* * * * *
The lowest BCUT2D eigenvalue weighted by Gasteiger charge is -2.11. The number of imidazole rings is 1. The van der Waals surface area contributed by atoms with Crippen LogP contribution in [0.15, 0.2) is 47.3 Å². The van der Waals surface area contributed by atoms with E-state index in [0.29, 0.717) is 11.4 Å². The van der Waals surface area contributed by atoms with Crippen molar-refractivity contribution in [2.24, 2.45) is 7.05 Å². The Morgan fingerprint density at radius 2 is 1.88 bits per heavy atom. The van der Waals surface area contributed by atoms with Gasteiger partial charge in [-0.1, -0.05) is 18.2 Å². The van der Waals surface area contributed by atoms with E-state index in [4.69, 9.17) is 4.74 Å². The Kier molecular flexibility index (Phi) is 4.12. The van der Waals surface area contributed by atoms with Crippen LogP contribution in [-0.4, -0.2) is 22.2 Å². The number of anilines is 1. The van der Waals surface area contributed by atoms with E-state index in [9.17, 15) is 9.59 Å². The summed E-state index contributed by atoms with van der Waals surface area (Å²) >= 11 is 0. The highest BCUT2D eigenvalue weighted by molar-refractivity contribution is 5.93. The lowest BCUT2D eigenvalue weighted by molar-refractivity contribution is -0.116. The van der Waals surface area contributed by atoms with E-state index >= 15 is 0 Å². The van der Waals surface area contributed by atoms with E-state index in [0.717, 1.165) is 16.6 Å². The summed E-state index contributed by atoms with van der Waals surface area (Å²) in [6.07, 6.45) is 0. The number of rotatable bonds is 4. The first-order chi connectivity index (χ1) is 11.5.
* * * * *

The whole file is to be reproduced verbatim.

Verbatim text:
The lowest BCUT2D eigenvalue weighted by Gasteiger charge is -2.11. The number of imidazole rings is 1. The van der Waals surface area contributed by atoms with Crippen LogP contribution in [0.15, 0.2) is 47.3 Å². The van der Waals surface area contributed by atoms with E-state index in [0.29, 0.717) is 11.4 Å². The van der Waals surface area contributed by atoms with Crippen molar-refractivity contribution in [2.24, 2.45) is 7.05 Å². The Morgan fingerprint density at radius 2 is 1.88 bits per heavy atom. The van der Waals surface area contributed by atoms with Gasteiger partial charge in [-0.1, -0.05) is 18.2 Å². The van der Waals surface area contributed by atoms with E-state index in [4.69, 9.17) is 4.74 Å². The Kier molecular flexibility index (Phi) is 4.12. The van der Waals surface area contributed by atoms with Crippen LogP contribution in [-0.4, -0.2) is 22.2 Å². The number of anilines is 1. The van der Waals surface area contributed by atoms with E-state index in [9.17, 15) is 9.59 Å². The summed E-state index contributed by atoms with van der Waals surface area (Å²) >= 11 is 0. The highest BCUT2D eigenvalue weighted by molar-refractivity contribution is 5.93. The lowest BCUT2D eigenvalue weighted by molar-refractivity contribution is -0.116. The van der Waals surface area contributed by atoms with E-state index >= 15 is 0 Å². The van der Waals surface area contributed by atoms with E-state index in [0.717, 1.165) is 16.6 Å². The summed E-state index contributed by atoms with van der Waals surface area (Å²) in [6.07, 6.45) is 0. The number of rotatable bonds is 4. The first-order chi connectivity index (χ1) is 11.5.